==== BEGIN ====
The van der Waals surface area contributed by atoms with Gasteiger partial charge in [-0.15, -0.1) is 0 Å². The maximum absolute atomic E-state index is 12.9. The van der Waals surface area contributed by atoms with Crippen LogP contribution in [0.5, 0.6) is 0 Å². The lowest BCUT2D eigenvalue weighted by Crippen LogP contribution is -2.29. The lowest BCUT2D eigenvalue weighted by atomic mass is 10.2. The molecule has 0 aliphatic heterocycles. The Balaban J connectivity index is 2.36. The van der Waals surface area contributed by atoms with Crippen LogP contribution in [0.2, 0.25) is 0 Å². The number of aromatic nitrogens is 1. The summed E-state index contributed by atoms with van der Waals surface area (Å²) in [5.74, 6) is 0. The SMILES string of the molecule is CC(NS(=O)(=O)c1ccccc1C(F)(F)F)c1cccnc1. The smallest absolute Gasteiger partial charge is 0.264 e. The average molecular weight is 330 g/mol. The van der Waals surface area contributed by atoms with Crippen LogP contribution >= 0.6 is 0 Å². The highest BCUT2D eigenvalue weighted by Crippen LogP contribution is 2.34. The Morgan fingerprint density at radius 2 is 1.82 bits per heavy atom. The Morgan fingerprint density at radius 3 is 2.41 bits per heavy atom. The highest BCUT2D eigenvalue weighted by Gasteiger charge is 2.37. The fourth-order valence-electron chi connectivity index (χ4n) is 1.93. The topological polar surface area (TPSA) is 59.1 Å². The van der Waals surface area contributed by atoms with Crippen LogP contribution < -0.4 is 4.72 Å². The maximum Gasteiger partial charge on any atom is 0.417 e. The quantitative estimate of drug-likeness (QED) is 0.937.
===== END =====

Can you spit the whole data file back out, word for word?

The van der Waals surface area contributed by atoms with Gasteiger partial charge in [-0.15, -0.1) is 0 Å². The maximum absolute atomic E-state index is 12.9. The van der Waals surface area contributed by atoms with Crippen LogP contribution in [0.5, 0.6) is 0 Å². The lowest BCUT2D eigenvalue weighted by Crippen LogP contribution is -2.29. The lowest BCUT2D eigenvalue weighted by atomic mass is 10.2. The molecule has 0 aliphatic heterocycles. The Balaban J connectivity index is 2.36. The van der Waals surface area contributed by atoms with Crippen LogP contribution in [0.2, 0.25) is 0 Å². The number of aromatic nitrogens is 1. The summed E-state index contributed by atoms with van der Waals surface area (Å²) in [5.74, 6) is 0. The SMILES string of the molecule is CC(NS(=O)(=O)c1ccccc1C(F)(F)F)c1cccnc1. The smallest absolute Gasteiger partial charge is 0.264 e. The average molecular weight is 330 g/mol. The van der Waals surface area contributed by atoms with Crippen LogP contribution >= 0.6 is 0 Å². The highest BCUT2D eigenvalue weighted by Crippen LogP contribution is 2.34. The Morgan fingerprint density at radius 2 is 1.82 bits per heavy atom. The Morgan fingerprint density at radius 3 is 2.41 bits per heavy atom. The highest BCUT2D eigenvalue weighted by Gasteiger charge is 2.37. The fourth-order valence-electron chi connectivity index (χ4n) is 1.93. The topological polar surface area (TPSA) is 59.1 Å². The van der Waals surface area contributed by atoms with Crippen LogP contribution < -0.4 is 4.72 Å². The maximum Gasteiger partial charge on any atom is 0.417 e. The quantitative estimate of drug-likeness (QED) is 0.937.